SOL reflects on local Hispanic culture

Hispanic and non-Hispanic students experienced non-dominant culture during Hispanic Heritage Month

Published by Megan John, Date: October 21, 2022
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The Student Organization for Latinos, Hispanics and Allies (SOL) celebrated Hispanic Heritage Month from Sept. 15 – Oct. 15. Hispanic and Latino people make up a small minority on campus: according to SOL’s president and one of two co-advisors, the events exceeded their expectations for attendance. 

Mason Reisz, junior and president of SOL, comes from Harrison City, Pennsylvania. He was the only Hispanic person in his high school. Coming to campus opened Reisz’s eyes to a culture he had little experience with. 

“I really didn’t know anything about my culture coming into college,” Reisz said. “Coming here and talking to Natalia or Andres, [who are] from Bolivia, they’re telling me all about their culture and things like that … it made me want to learn more about mine.” 

Christine Pease-Hernandez, one of 12 Hispanic faculty members at SRU, has been an SOL advisor for almost 20 years. 

“Celebrating Hispanic heritage is not just in a month, but it should be all year round,” she said. “Increasing awareness across campus about the different cultures that make up our student body is really important.” 

As of fall 2022, out of 8,243 total students, 2.8% are Hispanic. The percentage of Hispanic faculty is similar, at 3.3% out of 363 total members.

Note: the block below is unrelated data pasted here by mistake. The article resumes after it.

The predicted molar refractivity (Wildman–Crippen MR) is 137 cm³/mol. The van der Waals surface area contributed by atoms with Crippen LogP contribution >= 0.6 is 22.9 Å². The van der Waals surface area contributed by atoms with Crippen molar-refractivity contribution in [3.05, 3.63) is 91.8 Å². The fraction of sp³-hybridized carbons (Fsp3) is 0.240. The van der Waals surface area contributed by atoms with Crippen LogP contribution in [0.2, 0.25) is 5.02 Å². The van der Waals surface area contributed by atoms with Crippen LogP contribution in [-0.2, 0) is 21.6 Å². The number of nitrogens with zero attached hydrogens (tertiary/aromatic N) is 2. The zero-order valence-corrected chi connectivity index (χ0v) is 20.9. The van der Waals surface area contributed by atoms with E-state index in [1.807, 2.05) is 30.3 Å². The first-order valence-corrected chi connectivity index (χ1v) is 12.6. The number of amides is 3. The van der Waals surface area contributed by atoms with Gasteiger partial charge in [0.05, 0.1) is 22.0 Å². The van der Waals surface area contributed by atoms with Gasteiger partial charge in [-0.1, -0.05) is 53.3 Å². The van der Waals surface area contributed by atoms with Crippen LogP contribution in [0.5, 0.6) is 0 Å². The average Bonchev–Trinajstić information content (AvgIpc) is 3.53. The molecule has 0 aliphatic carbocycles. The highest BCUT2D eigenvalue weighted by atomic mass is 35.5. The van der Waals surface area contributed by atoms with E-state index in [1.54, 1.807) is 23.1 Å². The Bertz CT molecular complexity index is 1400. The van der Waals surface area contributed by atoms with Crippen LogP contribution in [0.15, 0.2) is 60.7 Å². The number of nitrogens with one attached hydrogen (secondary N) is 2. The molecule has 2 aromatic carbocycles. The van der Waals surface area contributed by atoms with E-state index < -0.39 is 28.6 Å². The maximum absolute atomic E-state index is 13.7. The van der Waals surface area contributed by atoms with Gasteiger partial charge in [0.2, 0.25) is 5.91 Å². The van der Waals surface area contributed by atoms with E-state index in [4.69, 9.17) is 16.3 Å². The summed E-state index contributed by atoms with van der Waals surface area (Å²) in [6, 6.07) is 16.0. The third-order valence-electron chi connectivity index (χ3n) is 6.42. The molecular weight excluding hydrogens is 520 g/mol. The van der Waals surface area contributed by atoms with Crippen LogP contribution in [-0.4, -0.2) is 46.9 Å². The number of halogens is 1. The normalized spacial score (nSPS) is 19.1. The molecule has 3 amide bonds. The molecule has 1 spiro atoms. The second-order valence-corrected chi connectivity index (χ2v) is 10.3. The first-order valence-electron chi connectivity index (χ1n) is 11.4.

The Office for Inclusive Excellence (OIE) assisted SOL in planning the events. These included soccer games to celebrate the World Cup, a meet and greet for Hispanic and Latino people at SRU and a fiesta in the Quad, which Reisz called the “best celebration so far.” 

“We had 134 people attend,” Reisz said. “It was awesome to see everybody having a good time there, smiling, hanging out with friends and getting to know each other.” 

Some Hispanic Heritage Month events had support from the local community. Compadres, a local Mexican restaurant, catered the fiesta and Gavas, a Pittsburgh-based band, provided live Latin music. 

Reisz and Pease-Hernandez described Hispanic and Latino cultural events that students attended in Pittsburgh. However, when asked about the Hispanic culture closer to SRU, Pease-Hernandez was unsure if there was one. 

“Dr. Solano [SOL co-adviser] is part of a group … among a number of universities in the surrounding area that shares events that are happening for Hispanic Heritage Month,” Pease-Hernandez said. “That’s something that’s newer. We were pretty isolated before, but I think we’re trying to get the word out. We’re all doing something, so how can we support each other?” 

SOL is preparing for one more event: a Día de los Muertos showcase on Nov. 2, which Pease-Hernandez called “the grand finale.” The showcase will feature guest performances from Jamrock and Rock Twirlers, along with performers in sugar skull makeup. The styling and choreography will be done by volunteers. 

“It is so important to get out of your comfort zone and go to events,” said Pease-Hernandez. “Being in a rural area, it’s not easy to travel all the way to Pittsburgh or Cleveland to attend different cultural events. We bring them to students, and all students need to do is go. 

“When you’re exposed to different cultural events, different cultures, different practices, it changes you. It expands your knowledge [and] overall helps you to become a more well-rounded student.” 

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